PUTS(3POSIX)                POSIX Programmer's Manual               PUTS(3POSIX)

       This manual page is part of the POSIX Programmer's Manual.  The Linux
       implementation of this interface may differ (consult the corresponding
       Linux manual page for details of Linux behavior), or the interface may
       not be implemented on Linux.

       puts — put a string on standard output

       #include <stdio.h>

       int puts(const char *s);

       The functionality described on this reference page is aligned with the
       ISO C standard. Any conflict between the requirements described here and
       the ISO C standard is unintentional. This volume of POSIX.1‐2008 defers
       to the ISO C standard.

       The puts() function shall write the string pointed to by s, followed by a
       <newline>, to the standard output stream stdout.  The terminating null
       byte shall not be written.

       The last data modification and last file status change timestamps of the
       file shall be marked for update between the successful execution of
       puts() and the next successful completion of a call to fflush() or
       fclose() on the same stream or a call to exit() or abort().

       Upon successful completion, puts() shall return a non-negative number.
       Otherwise, it shall return EOF, shall set an error indicator for the
       stream, and errno shall be set to indicate the error.

       Refer to fputc().

       The following sections are informative.

   Printing to Standard Output
       The following example gets the current time, converts it to a string
       using localtime() and asctime(), and prints it to standard output using
       puts().  It then prints the number of minutes to an event for which it is

           #include <time.h>
           #include <stdio.h>
           time_t now;
           int minutes_to_event;
           printf("The time is ");
           printf("There are %d minutes to the event.\n",

       The puts() function appends a <newline>, while fputs() does not.

       This volume of POSIX.1‐2008 requires that successful completion simply
       return a non-negative integer. There are at least three known different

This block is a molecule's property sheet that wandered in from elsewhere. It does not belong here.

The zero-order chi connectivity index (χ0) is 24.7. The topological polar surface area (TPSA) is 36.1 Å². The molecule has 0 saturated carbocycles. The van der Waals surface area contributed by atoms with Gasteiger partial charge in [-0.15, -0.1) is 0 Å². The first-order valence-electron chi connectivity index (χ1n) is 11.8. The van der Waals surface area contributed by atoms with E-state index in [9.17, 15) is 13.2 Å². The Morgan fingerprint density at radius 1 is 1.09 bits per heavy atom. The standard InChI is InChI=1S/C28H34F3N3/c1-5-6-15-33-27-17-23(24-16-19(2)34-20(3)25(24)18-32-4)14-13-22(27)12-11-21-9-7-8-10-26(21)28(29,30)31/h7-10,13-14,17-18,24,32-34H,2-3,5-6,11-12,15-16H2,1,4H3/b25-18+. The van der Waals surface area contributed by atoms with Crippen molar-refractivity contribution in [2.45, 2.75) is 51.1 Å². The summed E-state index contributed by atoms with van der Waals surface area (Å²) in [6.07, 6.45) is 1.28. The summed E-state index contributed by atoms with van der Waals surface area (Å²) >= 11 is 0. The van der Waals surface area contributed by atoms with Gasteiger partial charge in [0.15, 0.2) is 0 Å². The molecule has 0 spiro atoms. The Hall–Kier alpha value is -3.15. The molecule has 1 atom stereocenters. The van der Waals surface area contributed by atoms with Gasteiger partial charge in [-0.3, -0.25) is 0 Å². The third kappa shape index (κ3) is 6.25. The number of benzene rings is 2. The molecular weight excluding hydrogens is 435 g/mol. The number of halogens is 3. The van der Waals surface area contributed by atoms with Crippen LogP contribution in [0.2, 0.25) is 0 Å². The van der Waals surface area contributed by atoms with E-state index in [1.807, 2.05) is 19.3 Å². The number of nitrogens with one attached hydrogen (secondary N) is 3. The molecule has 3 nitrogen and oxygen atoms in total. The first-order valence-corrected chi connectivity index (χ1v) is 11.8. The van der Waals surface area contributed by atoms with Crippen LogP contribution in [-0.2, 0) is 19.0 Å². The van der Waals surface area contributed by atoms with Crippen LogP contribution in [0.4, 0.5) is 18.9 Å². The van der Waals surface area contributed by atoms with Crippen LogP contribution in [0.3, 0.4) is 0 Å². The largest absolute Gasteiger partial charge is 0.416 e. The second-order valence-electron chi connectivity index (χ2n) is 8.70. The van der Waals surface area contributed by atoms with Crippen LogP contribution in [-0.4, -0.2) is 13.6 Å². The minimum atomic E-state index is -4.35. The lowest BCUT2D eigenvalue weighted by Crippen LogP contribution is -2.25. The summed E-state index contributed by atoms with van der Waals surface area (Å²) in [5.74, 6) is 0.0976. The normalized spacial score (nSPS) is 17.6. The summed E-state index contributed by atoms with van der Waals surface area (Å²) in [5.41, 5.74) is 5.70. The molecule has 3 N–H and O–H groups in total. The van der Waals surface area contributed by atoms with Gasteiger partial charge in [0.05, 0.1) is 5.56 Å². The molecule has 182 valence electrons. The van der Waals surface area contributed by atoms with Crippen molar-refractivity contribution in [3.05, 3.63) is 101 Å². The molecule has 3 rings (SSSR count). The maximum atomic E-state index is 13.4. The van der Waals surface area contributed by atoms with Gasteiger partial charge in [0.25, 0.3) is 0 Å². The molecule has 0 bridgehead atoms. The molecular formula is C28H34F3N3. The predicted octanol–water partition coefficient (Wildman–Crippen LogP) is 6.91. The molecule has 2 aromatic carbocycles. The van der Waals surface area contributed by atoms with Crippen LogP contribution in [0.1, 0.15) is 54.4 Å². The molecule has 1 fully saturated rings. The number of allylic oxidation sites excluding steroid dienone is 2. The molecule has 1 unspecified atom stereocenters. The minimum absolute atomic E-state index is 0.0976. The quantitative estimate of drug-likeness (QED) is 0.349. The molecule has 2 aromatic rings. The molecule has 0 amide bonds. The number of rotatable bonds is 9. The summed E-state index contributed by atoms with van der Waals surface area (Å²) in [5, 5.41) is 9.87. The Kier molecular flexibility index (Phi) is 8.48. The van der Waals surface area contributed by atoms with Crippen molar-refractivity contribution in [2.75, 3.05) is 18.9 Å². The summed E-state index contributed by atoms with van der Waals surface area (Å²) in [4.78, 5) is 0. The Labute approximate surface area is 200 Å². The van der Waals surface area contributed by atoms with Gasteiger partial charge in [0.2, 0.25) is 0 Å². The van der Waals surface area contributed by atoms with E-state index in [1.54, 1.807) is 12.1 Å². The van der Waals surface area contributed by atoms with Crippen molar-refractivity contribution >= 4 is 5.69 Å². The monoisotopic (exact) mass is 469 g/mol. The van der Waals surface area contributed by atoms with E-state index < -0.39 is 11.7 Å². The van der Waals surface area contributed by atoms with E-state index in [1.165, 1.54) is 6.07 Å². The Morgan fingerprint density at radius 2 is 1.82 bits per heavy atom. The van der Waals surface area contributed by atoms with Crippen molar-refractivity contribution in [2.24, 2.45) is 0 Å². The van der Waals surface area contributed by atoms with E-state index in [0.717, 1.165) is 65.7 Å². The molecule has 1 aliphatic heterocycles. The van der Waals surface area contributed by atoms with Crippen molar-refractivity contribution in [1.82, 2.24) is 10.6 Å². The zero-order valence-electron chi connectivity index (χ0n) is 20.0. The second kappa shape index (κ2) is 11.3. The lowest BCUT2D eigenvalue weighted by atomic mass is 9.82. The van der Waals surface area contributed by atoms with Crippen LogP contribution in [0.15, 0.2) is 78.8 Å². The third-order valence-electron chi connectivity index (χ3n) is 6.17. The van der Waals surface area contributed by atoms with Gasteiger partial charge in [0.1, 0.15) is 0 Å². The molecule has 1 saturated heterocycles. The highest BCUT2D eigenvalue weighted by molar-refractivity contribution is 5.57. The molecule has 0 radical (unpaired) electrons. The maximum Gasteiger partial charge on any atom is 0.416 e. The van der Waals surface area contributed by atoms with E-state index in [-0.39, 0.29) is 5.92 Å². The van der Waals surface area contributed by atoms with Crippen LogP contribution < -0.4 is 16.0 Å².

implementation conventions for this requirement:

        *  Return a constant value.

        *  Return the last character written.

        *  Return the number of bytes written. Note that this implementation
           convention cannot be adhered to for strings longer than {INT_MAX}
           bytes as the value would not be representable in the return type of
           the function. For backwards compatibility, implementations can return
           the number of bytes for strings of up to {INT_MAX} bytes, and return
           {INT_MAX} for all longer strings.



       Section 2.5, Standard I/O Streams, fopen(), fputs(), putc()

       The Base Definitions volume of POSIX.1‐2008, <stdio.h>

       Portions of this text are reprinted and reproduced in electronic form
       from IEEE Std 1003.1, 2013 Edition, Standard for Information Technology
       -- Portable Operating System Interface (POSIX), The Open Group Base
       Specifications Issue 7, Copyright (C) 2013 by the Institute of Electrical
       and Electronics Engineers, Inc and The Open Group.  (This is POSIX.1-2008
       with the 2013 Technical Corrigendum 1 applied.) In the event of any
       discrepancy between this version and the original IEEE and The Open Group
       Standard, the original IEEE and The Open Group Standard is the referee
       document. The original Standard can be obtained online at
       http://www.unix.org/online.html .

       Any typographical or formatting errors that appear in this page are most
       likely to have been introduced during the conversion of the source files
       to man page format. To report such errors, see
       https://www.kernel.org/doc/man-pages/reporting_bugs.html .

IEEE/The Open Group                   2013                          PUTS(3POSIX)